Last week Inside Housing launched Grant Britain Homes - a campaign to persuade George Osborne to provide grant funding for affordable homes in 26 June’s spending review (see campaign objectives below). Now, Nick Duxbury sends the chancellor a postcard from Scotland and Wales to show how England’s neighbours have prioritised funding affordable housing since the 2010 spending review cuts
‘We should have had cuts of £100 million in the last three years - in fact we had £100 million extra.’ So says Nick Bennett, chief executive of umbrella body Community Housing Cymru.
Since its capital budget was slashed by 40 per cent in the 2010 comprehensive spending review, the Welsh Government has invested £140 million of capital funding - through top-ups from Westminster known as Barnet consequentials - into housing between 2010/11 and 2012/13.
In short, according to calculations by Community Housing Cymru, it has prioritised housing to such an extent that it has eroded 93 per cent of the expected cuts in 2011/12 by diverting money at every opportunity to building more social rented (not affordable rented) homes.
In the most recent announcement of additional cash (passed back from Westminster) last month, the Welsh Government allocated £30 million out of a total pot of £75 million to housing. On top of this, housing is now to receive an additional £120 million of revenue spending over the next 30 years.
Welsh housing minister Carl Sargeant says the cabinet has taken ‘collective responsibility’ in making housing an investment priority and siphoning as much of the additional funding from Westminster as possible into housing.
‘We recognise that housing plays a critical role in changing the way the economy works - we understand both the economic and social benefits of having the right housing in the right communities and that’s why we have been able to ensure that [the extra cash], has been directed into supporting affordable housing to stimulate the economy. So, quite different to what you are seeing in England and the rest of the UK,’ he adds.
Mr Bennett says this is because housing associations have a track record of delivering quick boosts to the Welsh economy. A Welsh Economic Research Unit study, Measuring the economic impact of the Welsh housing association sector, published last November showed that in 2011/12, Welsh housing associations had a £1.8 billion impact on the country’s economy (up from £1.57 billion the year before), with gross value added of £570 million. The report also found the sector had supported 20,200 jobs, employing 7,500 directly and a further 12,700 employees supported by the sector.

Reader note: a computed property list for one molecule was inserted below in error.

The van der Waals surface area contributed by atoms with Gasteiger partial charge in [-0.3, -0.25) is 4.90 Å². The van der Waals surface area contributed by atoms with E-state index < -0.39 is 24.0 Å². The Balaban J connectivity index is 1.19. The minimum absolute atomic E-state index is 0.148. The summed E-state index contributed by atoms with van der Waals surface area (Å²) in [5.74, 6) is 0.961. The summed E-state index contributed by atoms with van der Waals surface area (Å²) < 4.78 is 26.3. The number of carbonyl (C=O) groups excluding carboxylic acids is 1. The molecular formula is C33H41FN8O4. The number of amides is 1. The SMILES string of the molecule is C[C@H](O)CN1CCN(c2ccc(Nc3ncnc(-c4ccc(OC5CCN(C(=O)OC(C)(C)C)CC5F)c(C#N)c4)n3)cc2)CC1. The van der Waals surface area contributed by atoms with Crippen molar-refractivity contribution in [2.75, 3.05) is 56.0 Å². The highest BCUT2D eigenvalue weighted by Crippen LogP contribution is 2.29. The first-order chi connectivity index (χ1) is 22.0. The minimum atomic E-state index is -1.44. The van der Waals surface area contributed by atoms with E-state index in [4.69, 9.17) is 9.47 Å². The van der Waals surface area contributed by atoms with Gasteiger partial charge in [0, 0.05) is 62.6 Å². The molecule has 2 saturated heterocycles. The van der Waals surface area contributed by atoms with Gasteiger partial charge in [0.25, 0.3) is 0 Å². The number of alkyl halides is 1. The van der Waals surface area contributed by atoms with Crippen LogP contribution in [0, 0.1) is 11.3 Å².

Affordable house building target by 2016: 7,500 social rented homes
Average grant rate: £50,000 per social rent home
Cut in the 2010 spending review: more than 40 per cent in real terms
Amount of funding subsequently made available for housing: £140 million in capital grant
The Scottish Government is considering increasing grant rates. That’s right, increasing. As England cuts grant in its latest affordable house building programme, the £450 million affordable housing guarantee fund, to just £15,000 a home, the Scottish Government is considering doing the exact opposite.
The reason? Scottish landlords have said they cannot continue to build social rented homes with £42,000 grant per home (down from £66,500 in 2010). This might sound incredibly generous to English associations working with average grant outside London of £19,000 per home under the affordable homes programme but - without the ability to charge ‘affordable’ rents at 80 per cent of market rates - Scottish landlords say the model is unsustainable and they often lose money on government projects.
As a result, Holyrood - which has promised to build 6,000 affordable homes each year until 2016 - is under pressure to listen to warnings that without an increase in grant this target will be missed.
‘I would commend the government for even considering increasing grant levels,’ says one developer with cross border experience. ‘You can’t imagine that happening in England.’
Holyrood, unlike Westminster, has also continued to fund the tenure of social rented homes - 20,000 of them by 2015, along with 10,000 ‘mid-market’ rented homes. Furthermore, the Scottish Government has increased the money available to housing by £230 million to £859 million between 2010 and 2013 - £180 million of which came from five successive Barnet consequentials. In addition there was a £291 million injection of loans and equity for low-cost homeownership schemes rather than social homes.
David Bookbinder, head of policy and public affairs at the Chartered Institute of Housing Scotland, says the Scottish Government deserves credit for this and for protecting social rents. ‘There is a genuine commitment from ministers to maintain social housing as something quite distinct from other rental provision… Here there has always been a genuine sector-wide and government-wide commitment to trying to make sure rents remain affordable to people in low-paid work: England is seen as having ditched any such principle years ago.’
‘The Scottish Government has been fighting valiantly to sustain affordable house building,’ agrees Craig Sanderson, chief executive of Link Housing.
Affordable house building target: 30,000 affordable homes by March 2015
Average grant rate: £42,000 per home, £30,000 per home for mid-market rent
Cut in the 2010 spending review: 30 per cent lower in real terms
Amount of funding subsequently made available for housing: £230 million over three years (Scottish spending review was last year)
Inside Housing’s Grant Britain Homes campaign calls for:
Sign the Grant Britain Homes petition at www.insidehousing.co.uk/granthomes